Great Oaks Village Resident Makes History, Earns AA Degree from Valencia College
Statistics show that 50 percent of foster kids graduate from high school, but only 10 percent apply to college. Even more discouraging, less than 3 percent of the foster kids who go to college wind up completing their degree. Not good odds, but not a problem for Hartley Villagra, 19, who recently became the first resident in the 97-year history of Great Oaks Village to earn an Associate in Arts or an AA degree.
Villagra was sent into foster care four years ago at age 15. After two years of being housed in different group homes and attending various high schools throughout the state, she wound up at Great Oaks Village, an Orange County residential foster group home for children ages 6 to 18+ who have been removed from their homes by the State of Florida due to abuse, neglect or abandonment.
These moves typically set foster-care students back at least a year in their education with every change, but Hartley refused to fall behind. While at Great Oaks Village, Villagra graduated from Winter Park High School and transitioned over to Valencia College, earning an AA degree and graduating with honors. She will be transitioning to UCF in the fall to start on a bachelor’s degree with a major in Criminal Justice.
“In foster care, the prevailing attitude is you maybe graduate from high school and get a minimum wage job, so you don’t worry about college,” explained Villagra. “This just motivated me more because I’m pretty hard-headed; I wasn’t going to let limited thinking deflate my dreams.”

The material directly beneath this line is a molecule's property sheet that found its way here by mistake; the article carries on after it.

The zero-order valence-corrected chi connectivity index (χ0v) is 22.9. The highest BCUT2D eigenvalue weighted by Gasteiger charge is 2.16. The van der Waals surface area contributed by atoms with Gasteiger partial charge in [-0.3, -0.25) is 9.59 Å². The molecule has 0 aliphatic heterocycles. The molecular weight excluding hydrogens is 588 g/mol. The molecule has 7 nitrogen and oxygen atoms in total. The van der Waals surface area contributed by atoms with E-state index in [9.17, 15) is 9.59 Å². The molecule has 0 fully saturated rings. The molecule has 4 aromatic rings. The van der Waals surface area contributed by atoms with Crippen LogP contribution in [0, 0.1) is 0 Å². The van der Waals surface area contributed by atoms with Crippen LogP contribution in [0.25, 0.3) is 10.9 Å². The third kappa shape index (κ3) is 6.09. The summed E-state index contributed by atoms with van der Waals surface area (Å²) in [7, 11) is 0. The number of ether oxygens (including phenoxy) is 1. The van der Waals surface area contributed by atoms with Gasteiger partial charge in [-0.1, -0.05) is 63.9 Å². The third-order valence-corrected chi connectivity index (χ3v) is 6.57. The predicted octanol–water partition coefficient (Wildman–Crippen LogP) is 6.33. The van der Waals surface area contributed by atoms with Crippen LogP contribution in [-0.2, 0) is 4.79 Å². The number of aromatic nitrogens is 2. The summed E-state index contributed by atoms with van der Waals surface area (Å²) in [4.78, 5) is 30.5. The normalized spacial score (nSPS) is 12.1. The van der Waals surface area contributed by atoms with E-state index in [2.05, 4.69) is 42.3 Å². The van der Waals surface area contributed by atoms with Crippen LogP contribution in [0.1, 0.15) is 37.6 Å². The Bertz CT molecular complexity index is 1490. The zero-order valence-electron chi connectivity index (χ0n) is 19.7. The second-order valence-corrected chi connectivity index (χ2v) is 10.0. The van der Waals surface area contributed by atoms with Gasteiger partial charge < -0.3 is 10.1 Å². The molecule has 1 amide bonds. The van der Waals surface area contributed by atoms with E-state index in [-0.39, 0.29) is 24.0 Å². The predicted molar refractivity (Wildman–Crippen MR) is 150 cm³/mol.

Understandably, foster group homes are focused on healing past traumas and getting young adults through high school. Villagra was fortunate that her Foundation for Foster Children youth advocate encouraged her not to give up on her college dream. “He told me I would go to college because I could do it, and he constantly reinforced that in me,” she said.
Villagra admitted maintaining a positive attitude in foster care can be difficult. “I realized I was stronger than I thought I was and that the negativity other people were putting on me was something I could shed,” she said. “I had to make my own decisions about my education and create a positive outcome for myself.”
For Villagra, who has now become an advocate for better educations and educational support for foster kids, getting a bachelor’s degree is just another step on the way to obtaining a law degree from Florida A&M University.
“I hope to transfer the knowledge I obtain from law school to help foster youth,” she said. “They deserve to be told they’re worthy because they’ve already dealt with getting knocked down and feeling like they don’t deserve to be happy. We have to deal with the trauma associated with that, but we also have to look to the future and have confidence we can accomplish anything we set our minds to.”
To find out more about Great Oaks Village, contact Dr. Tracy Salem at firstname.lastname@example.org or call 407-836-7682.